Can We Get a Head Count?

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Published February 12, 2020
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The Montclarion
New Jersey Secretary of State Tahesha Way encourages students to participate the census. Photo courtesy of Emma Caughlan

Students and faculty gathered in the atrium of the Center for Environmental and Life Sciences to attend the New Jersey Complete Count Rally on Monday at 10 a.m.

Hosted by Montclair State University, the rally invited speakers such as U.S. New Jersey Rep. Mikie Sherrill and the New Jersey Secretary of State Tahesha Way to share why participation in the census is vital.

Since the last census, New Jersey has gone from 13 seats to 12. To prevent the loss of another seat, officials in the state of New Jersey are working to get the numbers in for more difficult-to-count areas.

Sherill made it clear that the census numbers also determine how tax dollars are split amongst states.

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U.S. Representative for New Jersey Mikie Sherrill explains way the complete count is so important.
Photo courtesy of Emma Caughlan

“New Jersey gets less back for every federal dollar of any state in the nation,” Sherrill said. “If we don’t get a complete count that gets even worse.”

That money from the federal government would then go back into education and public works. Tahesha Way stated that approximately $23 billion in federal funding is at stake.

Sarah Fischer, a junior political science major, found out about the rally from her job, working for U.S. Sen. Bob Menendez. She believes that the census plays a very important role in society.

“Without it you don’t get the resources you need for your community,” Fischer said.

Graduate student Katharine Mauro shares the same opinion.

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The Complete Count Rally in the CELS Atrium.
Photo courtesy of Emma Caughlan

“The census provides funding for the next 10 years for programs like SNAP [Supplemental Nutrition Assistance Program], Headstart and other healthcare and community programs, while also determining our representation in congress which is super important,” Mauro said.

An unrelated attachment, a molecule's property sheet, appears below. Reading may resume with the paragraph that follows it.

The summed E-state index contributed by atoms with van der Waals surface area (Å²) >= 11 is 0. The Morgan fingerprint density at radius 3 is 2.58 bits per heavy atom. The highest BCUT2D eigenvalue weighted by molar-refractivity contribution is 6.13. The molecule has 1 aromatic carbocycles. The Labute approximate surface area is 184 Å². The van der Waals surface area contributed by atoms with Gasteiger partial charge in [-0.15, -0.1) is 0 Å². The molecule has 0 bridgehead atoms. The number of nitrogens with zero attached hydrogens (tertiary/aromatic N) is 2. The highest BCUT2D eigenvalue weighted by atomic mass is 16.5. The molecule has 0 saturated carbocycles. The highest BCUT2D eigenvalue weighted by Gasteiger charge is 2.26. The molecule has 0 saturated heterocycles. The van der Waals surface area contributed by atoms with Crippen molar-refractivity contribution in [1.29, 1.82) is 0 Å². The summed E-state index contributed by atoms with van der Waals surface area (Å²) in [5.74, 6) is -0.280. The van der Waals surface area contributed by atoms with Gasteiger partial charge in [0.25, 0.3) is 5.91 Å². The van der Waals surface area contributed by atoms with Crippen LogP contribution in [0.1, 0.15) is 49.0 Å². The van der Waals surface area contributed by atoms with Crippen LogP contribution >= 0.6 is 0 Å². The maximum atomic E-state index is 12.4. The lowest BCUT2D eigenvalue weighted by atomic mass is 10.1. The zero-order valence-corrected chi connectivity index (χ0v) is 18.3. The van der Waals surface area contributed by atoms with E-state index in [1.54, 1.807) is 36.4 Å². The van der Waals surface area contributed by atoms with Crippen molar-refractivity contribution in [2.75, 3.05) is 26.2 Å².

Speakers like Way also addressed the importance of where the information is going.

“I want to be clear that census information is secure and protected,” Way said. “This is about fair access to our democracy.”

Although he was unable to attend, Menendez provided remarks to calm worries over the information being used by other law enforcement agencies.

“The census is about counting everyone, regardless of his or her citizenship status or nation of origin,” Menendez said in a statement. “The personal information you provide when you complete the census will not put you in any danger of deportation.”

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Audience listens as the guest speakers talk about the importance of the census.
Photo courtesy of Emma Caughlan

Montclair State was chosen as the host for this event to reach out to students to spread the word about the census. They are also hiring students to accomplish the complete count.

Assistant Regional Census Manager Lisa Moore is one of the people seeking out students to encourage others to participate in the census.

“We look at trusted voices [and] people who understand the community. We want them to work within the community,” Moore said. “We are looking to recruit and hire, but to also get the word out about the census.”

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